HERNANDEZ: So Jason’s law makes safe parking for truck drivers a national priority in hopes of protecting our truck drivers of course. And the idea behind Jason’s Law, it actually provides additional funding and opportunities for states to do some self-assessment. We knew the problem existed, but it took something tragic to really get that national attention, that funding, for states to conduct studies.

FRANDZEL: Jason’s Law even inspired a song, called Elloree, which you heard at the start of the episode. It was written by full-time trucker and part-time singer-songwriter Paul Marhoefer, aka Long-Haul Paul. I caught up with Paul on a frigid, late-January day in Northern Illinois.

Trucker Paul Marhoefer, aka Long-Haul Paul, wrote the Ballad, Elloree, about a truck driver who was murdered after he parked for the night in an abandoned gas station. Trucker Paul Marhoefer, aka Long-Haul Paul, wrote the Ballad, Elloree, about a truck driver who was murdered after he parked for the night in an abandoned gas station.

[Telephone ringing]

PAUL MARHOEFER: Hello?

FRANDZEL: Hey, is this Paul?

MARHOEFER: Yes.

FRANDZEL: Paul, hi, this is Steve Frandzel calling from Oregon State University.

MARHOEFER: Yes, Steve, yes, how are you?

FRANDZEL: I’m doing well, thank you, how about yourself?

MARHOEFER: I’m doing pretty well, I’m near Rockford, Illinois, I just dumped off a load of milk and I’m easing down to go back to the farm and get another load. It’s a little cold here, it’s about 2 degrees.

FRANDZEL: We compared notes on the weather and found out we grew up not far from each other in the Chicago area. Paul mentioned that he used to deliver tropical plants throughout Oregon. And he told me that his own troubles with parking was a big reason why he switched to running shorter routes. Then he told me the story of how Elloree came to be. After performing at a trucking show in Dallas a couple of years ago, one of his fans had a little surprise for him.

MARHOEFER: There’s a very nice lady from Texas who was giving me these beautiful vintage harmonicas that were in pristine condition, and she gave me this gorgeous handmade Italian accordion. And she said I want you to do something for me. And I thought, OK, I didn’t know her that well, and I didn’t know where this was going. She said, could you write a song about Jason’s Law? I usually have to get angry, or I usually have to be sort of in a state of duress before I write a song. And I did find myself upset enough to write that song and framed it as a murder ballad, and the intent was to do what murder ballads always did: to sort of mark and mourn by trying to do a truthful reporting of the event. It was sort of a way to memorialize in a sense.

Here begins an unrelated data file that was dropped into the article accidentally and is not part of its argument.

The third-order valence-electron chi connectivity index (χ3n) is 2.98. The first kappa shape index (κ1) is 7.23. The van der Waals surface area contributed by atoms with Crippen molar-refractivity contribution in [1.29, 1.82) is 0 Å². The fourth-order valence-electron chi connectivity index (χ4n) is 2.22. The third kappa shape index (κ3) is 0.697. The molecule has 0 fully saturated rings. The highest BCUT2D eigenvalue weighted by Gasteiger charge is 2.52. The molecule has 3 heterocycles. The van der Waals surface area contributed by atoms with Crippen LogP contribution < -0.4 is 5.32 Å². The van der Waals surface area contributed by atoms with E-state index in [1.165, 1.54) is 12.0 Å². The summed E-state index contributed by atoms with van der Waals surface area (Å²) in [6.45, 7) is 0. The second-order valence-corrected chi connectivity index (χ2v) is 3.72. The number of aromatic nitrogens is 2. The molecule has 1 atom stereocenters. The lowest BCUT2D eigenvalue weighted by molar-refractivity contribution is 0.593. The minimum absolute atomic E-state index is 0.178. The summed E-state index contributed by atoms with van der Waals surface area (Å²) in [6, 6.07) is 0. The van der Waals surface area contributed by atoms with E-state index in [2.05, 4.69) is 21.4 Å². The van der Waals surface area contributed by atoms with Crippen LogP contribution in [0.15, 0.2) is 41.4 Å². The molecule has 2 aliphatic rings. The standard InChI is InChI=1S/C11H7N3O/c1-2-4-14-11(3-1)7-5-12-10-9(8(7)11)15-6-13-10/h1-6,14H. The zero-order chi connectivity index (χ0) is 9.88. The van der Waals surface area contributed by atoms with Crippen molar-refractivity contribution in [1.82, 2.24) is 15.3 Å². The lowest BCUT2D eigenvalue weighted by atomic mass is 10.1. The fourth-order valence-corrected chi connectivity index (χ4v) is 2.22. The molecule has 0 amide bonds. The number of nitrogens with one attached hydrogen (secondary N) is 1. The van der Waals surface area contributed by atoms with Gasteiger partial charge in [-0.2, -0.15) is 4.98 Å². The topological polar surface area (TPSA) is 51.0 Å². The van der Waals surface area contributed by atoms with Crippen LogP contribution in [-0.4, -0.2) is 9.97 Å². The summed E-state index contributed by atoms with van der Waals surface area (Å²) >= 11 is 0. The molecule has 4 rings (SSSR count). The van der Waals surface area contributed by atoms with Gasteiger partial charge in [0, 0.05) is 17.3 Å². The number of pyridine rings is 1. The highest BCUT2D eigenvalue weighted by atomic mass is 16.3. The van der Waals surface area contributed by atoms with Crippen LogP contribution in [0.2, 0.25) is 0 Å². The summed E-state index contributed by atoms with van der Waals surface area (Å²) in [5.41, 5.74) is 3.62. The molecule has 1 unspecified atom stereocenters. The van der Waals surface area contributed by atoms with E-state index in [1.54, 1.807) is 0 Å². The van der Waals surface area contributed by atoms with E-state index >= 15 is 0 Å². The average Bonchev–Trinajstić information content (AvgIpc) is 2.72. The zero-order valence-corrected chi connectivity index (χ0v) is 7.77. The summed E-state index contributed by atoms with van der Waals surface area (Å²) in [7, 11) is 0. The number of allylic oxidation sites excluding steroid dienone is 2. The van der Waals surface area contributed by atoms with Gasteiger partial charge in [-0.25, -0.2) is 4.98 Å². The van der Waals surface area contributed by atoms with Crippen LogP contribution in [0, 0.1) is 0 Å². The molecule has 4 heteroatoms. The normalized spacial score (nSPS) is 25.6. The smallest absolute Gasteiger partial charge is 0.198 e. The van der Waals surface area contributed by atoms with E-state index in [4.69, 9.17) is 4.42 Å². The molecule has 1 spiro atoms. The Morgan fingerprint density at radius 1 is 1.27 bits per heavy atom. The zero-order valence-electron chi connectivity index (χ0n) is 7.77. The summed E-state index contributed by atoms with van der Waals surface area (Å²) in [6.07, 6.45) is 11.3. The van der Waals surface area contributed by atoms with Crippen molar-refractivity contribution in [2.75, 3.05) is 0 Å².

[MUSIC: Elloree, by Paul Marhoefer, used with permission of the artist]

FRANDZEL: If you’re getting the impression that the parking shortage is something that only truckers need to worry about, well, that’s only part of a much bigger story. If you drive a car, if you just ride in a car, you might want to pay attention here. It’s bad enough to collide with another passenger vehicle, but the thought of smashing into a 40-ton brick on wheels at high speed is kind of terrifying. I would prefer that those drivers are well-rested and alert. They would too. This is where Sal’s research comes in. He conducted a study for the Oregon Department of Transportation to look at the extent and impact of Oregon’s truck parking shortage.

HERNANDEZ: We really couldn’t look at the whole state, but we focused on U.S. 97 first to see what the issues were on that route.

FRANDZEL: U.S. 97 runs 289 miles from California to Washington on the east side of the Cascades. It’s the most important north-south highway corridor in the state, other than Interstate 5. Truck traffic is heavy. Sal surveyed 201 truckers who deliver goods in the Pacific Northwest to find out more about their parking woes. He also gathered seven years of historical data for truck crashes on 97. He looked for crash trends and crash hot spots. And he applied something called crash harm.

HERNANDEZ: Crash harm is a metric that we use. It allows us to quantify the impact of safety issues. For example, it allows us to take into account various economic, potential loss of life, maintenance, rehabilitation, due to a crash. So there are numerous studies out there that actually allow us to quantify injury severity, types of crash, the monetary loss, damage to goods and so forth. So we use these values, put them together, and that becomes the potential crash harm metric.

FRANDZEL: Results from the first part of the study confirmed what was evident.

HERNANDEZ: I kind of had an idea of what we would be expecting to see: We don’t have enough truck parking locations.

[MUSIC: George Corley Wallace, by Paul Marhoefer, used with permission of the artist]

FRANDZEL: The survey did, however, add depth to that knowledge. For example, nearly two-thirds of the drivers said they often have trouble finding safe and adequate parking. The worst season is winter. The worst day is Friday. And the worst time is from midnight to 6:00 a.m. What shook things up was the second part of the study, which found that crashes where truckers were at fault were far more likely to occur when parking was most difficult to find.

HERNANDEZ: We basically analyzed all the at-fault truck crashes that may have been related or could have been related, or had some correlation to truck parking. Through our data analysis and through these surveys, we determined when there’s increased volumes we see, again, high demand for truck parking, and that high demand increases the possibility of seeing more crashes related to the lack of truck parking.

FRANDZEL: He has some pretty good ideas why this is the case.